There is an element of the unknown in any live performance, but a work by Merce Cunningham deliberately hikes up the ratio of chance to certainty. The only thing that can be predicted is that the 84-year-old will come up with something new and striking. Never mind that his latest work, Split Sides, nominally premiered last year in New York (to mark his company's half century, no less). The Split Sides that kicked off London's Dance Umbrella season on Tuesday had never been seen before.
The maths is complex. The piece is a diptych featuring two backdrops, two lighting designs, two sets of costumes and two pieces of music (by Radiohead and Sigur Ros respectively: it was the bands' acceptance of Cunningham's invitation both on the same day that gave him the idea of having two of everything). The choreography is in two sections, and dice are rolled, in view of the audience, to decide which of the alternatives will precede the other in each case. The aim is not just to shrink the probability of ever hitting the same combination twice, but to expose the very essence of randomness. The effect, far from a jarring mishmash, brims with surprising harmonies and an artless-seeming beauty.
On Tuesday (but not Wednesday or Thursday), Catherine Yass's decor - ice-blue daubs resembling glass tower blocks seen through rain - lent a gentle luminosity to the stage where the 14 dancers, dressed in James Hall's batik catsuits, pursued the glorious dance illogic of Cunningham's steps to Radiohead's mantra-like melodies and overlapped samplings. After 20 minutes exactly, the scene dovetailed into a very different look and soundworld: Robert Heishman's jungly monochrome of collapsing metal structures in an aural wonderland of tinkling bells and clackety clockwork, resembling nothing so much as the noise of a fairy toyshop.
The dancers' shadow-print skin suits put me in mind of X-rayed bones, but under other circumstances they might suggest wintry branches or the marbled veins in rock. After the piece's midpoint, I wrestled mentally with alternative impressions. Would that cluster of barefoot balances look so serene if, in place of Sigur Ros's granite blocks of sound, Radiohead's African-inspired climax had been stomping in my ears? Does that young man's solo intrinsically render him a startled faun, or is it the foresty backdrop? One looks and listens with nerves on stalks, in thrall to felicitous connections. Briefly a swarming of bodies runs parallel with microtonal samplings of Thom Yorke's voice and electric guitar, humming like bees. Roughly around the 30th minute, two independent climaxes collide, and it's as if the earth moved.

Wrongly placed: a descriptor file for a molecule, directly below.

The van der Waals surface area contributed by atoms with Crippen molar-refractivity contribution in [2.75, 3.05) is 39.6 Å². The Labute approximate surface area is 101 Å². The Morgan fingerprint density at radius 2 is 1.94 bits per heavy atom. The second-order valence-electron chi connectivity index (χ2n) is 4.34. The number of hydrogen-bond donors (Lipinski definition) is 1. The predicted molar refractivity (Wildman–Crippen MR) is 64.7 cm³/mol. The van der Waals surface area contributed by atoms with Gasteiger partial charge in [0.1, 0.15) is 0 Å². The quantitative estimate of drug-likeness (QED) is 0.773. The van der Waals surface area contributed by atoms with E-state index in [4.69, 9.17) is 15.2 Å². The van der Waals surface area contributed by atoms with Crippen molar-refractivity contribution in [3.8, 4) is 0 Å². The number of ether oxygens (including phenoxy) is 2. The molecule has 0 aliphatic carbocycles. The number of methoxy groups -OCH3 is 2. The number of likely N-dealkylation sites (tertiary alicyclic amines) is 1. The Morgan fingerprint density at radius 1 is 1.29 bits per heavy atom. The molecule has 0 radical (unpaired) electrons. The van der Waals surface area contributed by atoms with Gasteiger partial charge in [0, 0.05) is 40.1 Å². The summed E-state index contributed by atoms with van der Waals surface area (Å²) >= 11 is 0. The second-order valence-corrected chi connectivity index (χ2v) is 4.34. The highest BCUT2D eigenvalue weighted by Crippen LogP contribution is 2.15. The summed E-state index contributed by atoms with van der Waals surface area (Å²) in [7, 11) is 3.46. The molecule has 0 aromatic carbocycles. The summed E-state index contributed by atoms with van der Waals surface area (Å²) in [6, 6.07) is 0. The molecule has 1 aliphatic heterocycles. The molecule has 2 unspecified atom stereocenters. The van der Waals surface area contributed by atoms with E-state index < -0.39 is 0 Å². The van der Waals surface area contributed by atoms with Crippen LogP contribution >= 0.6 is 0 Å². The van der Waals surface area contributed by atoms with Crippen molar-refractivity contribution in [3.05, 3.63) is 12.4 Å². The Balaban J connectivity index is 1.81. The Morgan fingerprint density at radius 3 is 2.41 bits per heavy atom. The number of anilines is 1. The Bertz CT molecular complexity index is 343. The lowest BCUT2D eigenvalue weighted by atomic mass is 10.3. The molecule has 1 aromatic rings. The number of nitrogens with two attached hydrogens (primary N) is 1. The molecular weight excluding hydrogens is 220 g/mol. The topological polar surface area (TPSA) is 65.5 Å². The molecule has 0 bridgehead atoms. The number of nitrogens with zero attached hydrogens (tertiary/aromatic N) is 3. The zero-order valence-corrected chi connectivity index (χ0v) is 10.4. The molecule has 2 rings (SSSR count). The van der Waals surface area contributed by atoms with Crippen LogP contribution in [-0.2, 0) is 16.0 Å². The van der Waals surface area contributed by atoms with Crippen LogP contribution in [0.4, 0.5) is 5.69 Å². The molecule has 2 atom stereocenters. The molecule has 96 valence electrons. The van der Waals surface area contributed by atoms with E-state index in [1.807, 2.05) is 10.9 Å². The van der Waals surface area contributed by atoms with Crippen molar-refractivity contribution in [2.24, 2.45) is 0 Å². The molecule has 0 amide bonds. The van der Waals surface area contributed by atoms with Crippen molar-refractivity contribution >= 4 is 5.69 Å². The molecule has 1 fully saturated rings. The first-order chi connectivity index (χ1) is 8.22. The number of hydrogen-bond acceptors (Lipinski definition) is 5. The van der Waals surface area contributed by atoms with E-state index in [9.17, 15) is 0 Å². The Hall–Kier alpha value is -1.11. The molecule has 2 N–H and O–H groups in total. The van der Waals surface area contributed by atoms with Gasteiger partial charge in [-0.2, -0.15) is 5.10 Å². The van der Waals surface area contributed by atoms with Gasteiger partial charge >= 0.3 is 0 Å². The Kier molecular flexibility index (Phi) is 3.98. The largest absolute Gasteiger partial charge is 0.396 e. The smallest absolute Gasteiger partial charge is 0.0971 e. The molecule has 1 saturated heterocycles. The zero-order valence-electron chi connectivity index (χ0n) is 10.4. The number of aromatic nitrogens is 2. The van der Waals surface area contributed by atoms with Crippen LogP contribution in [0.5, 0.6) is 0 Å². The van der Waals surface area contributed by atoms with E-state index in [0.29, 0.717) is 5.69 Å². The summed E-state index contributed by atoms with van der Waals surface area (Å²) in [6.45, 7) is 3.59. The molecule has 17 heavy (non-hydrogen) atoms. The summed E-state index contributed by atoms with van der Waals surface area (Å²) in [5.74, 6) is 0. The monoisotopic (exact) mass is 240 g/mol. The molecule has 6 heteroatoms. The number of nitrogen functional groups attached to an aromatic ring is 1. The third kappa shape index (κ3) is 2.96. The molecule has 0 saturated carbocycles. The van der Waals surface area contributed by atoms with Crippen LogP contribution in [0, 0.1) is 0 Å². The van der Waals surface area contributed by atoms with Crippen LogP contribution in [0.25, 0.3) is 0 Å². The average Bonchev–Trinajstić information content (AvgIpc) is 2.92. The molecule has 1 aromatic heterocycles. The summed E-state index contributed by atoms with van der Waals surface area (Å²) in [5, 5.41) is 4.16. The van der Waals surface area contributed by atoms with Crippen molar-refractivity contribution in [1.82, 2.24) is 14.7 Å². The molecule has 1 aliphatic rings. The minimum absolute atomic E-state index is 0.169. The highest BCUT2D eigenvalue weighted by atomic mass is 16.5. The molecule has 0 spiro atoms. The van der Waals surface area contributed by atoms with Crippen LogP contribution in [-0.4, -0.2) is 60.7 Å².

Cunningham has been obsessed with chance procedures in art for more than 50 years, yet his work keeps coming up fresh. Does this say something about good art, or the nature of chance itself? A quick glance round the Barbican Theatre revealed an age range of 16 to 86 (my sixth-former companion came for the Sigur Ros, but left enthralled by the whole package). Like all the most serious artists, Cunningham is impervious to the vagaries of fashion, yet he cleverly connects with the zeitgeist through his collaborators. And he's not all seriousness, either. Tuesday's companion piece, How to Pass, Kick, Fall and Run (1965) had the audience rocking with laughter as the dancers skittered through his take on sports moves to a jumble of comic one-minute monologues (read by Cunningham himself with David Vaughan), some of them fast, some ver-y ver-y slow.
Merce Cunningham tours the UK to 30 October. See www.merce.org for detailsReuse content